• Keeping your home free from irritants like smoke, dust, or chemical fumes that irritate the lungs

Prevention of Whooping Cough

Getting vaccinated is the number one way to prevent whooping cough. According to the CDC, children who haven’t received their DTaP vaccines are at least 8 times more likely to get sick than those who’ve received all five doses of that vaccine. (DTaP vaccines prevent against diphtheria, tetanus, and pertussis.)

Right now, there are two available vaccines that do the job in the United States: DTaP for children under 7 years old and Tdap for adolescents and adults. (Tdap is the name for the one-shot vaccine against tetanus, diphtheria and pertussis that’s given to people 11 years and older.)

Here’s who should get shots and when:

  • Infants and Young Children Babies should receive their first whooping cough vaccination at 2 months old, followed by a second and third dose at 4 months and 6 months. The fourth vaccination should be administered between 15 and 18 months, followed by the fifth and final shot between 4 and 6 years old, according to the U.S. Department of Health and Human Services.At least 90 percent of kids are fully protected after getting all five doses of DTaP, per the CDC.
  • Preteens and Teens DTaP’s ability to prevent whooping cough slowly decreases over time. For instance, if a child received her last DTaP at age 6, by the age of 11, that child’s chance of being fully protected hovers at 70 percent. As such, the CDC recommends that all children between the ages of 11 and 12 get a booster shot of the Tdap vaccine.
  • Adults 19 and Older Didn’t get the Tdap booster as a teen? You’ll want to make sure you get it now. In addition, a single Tdap dose should be given to adults who are in contact with infants as well as healthcare workers, according to the CDC.
  • Pregnant Women The CDC recommends that all pregnant women get a Tdap shot between the 27th and 36th week of each pregnancy. This way, you create protective antibodies to pass onto the baby before birth, helping to provide short-term protection against whooping cough and the related complications, notes the CDC.Doing so lowers the risk of contracting whooping cough by about 91 percent during the first two months of baby's life, according to the 2017 report in the journal Pediatrics.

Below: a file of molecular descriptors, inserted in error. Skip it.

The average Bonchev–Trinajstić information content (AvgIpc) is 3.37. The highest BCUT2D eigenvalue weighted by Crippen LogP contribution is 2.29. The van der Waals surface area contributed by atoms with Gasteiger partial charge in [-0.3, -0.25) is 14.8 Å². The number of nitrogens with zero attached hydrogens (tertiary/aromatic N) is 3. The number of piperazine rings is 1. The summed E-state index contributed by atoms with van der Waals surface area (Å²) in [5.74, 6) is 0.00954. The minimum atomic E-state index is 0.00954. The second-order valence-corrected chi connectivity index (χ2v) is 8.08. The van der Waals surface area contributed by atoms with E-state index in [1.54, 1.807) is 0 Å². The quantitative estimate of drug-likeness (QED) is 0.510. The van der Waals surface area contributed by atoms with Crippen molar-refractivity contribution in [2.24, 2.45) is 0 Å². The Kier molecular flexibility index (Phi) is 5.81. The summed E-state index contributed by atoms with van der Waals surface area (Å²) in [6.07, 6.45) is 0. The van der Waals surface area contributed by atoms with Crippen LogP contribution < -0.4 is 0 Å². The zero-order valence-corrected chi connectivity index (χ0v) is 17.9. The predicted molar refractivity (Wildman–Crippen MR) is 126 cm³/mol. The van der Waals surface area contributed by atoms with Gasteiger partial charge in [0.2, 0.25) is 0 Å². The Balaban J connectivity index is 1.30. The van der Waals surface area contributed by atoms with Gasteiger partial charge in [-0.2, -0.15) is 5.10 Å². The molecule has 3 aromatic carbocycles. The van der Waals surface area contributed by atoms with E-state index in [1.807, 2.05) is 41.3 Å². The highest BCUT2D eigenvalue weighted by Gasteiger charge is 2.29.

No vaccine is 100 percent effective, but it is the very best protection available. Plus, if an individual does contract whooping cough after getting the vaccines, they are less likely to experience a serious infection.

Beyond vaccinations, antibiotics may help act as prevention after whooping cough exposure. This is called postexposure antimicrobial prophylaxis (PEP). The CDC suggests giving PEP to all members of a household where one member has been diagnosed with whooping cough. Per the CDC, other PEP candidates include those who:
  • Are immunocompromised
  • Have moderate to severe asthma
  • Work in neonatal intensive care units, childcare settings, maternity wards
  • Are infants younger than a year, particularly those who are younger than 4 months
  • Women in the third trimester of pregnancy

Complications of Whooping Cough

Whooping cough can cause serious complications, especially in babies and young children who haven’t received all recommended whooping cough vaccine doses. But teens and adults can suffer complications, too. According to the National Organization for Rare Disorders, these include:
  • Pneumonia (babies and children)
  • Seizures (babies and children)
  • Encephalopathy (inflammation of the brain)
  • Hernia
  • Collapsed lung

Related Conditions of Whooping Cough

Acute Bronchitis In acute bronchitis, inflammation of the bronchi and bronchial tubes bronchitis symptoms leads to persistent, mucus-filled cough, fever, or back pain.
Influenza The flu is another highly contagious respiratory tract infection caused by a virus. Symptoms may include sore throat, cough, fever, excessive mucus, fever, weakness, or muscle pain.

Resources We Love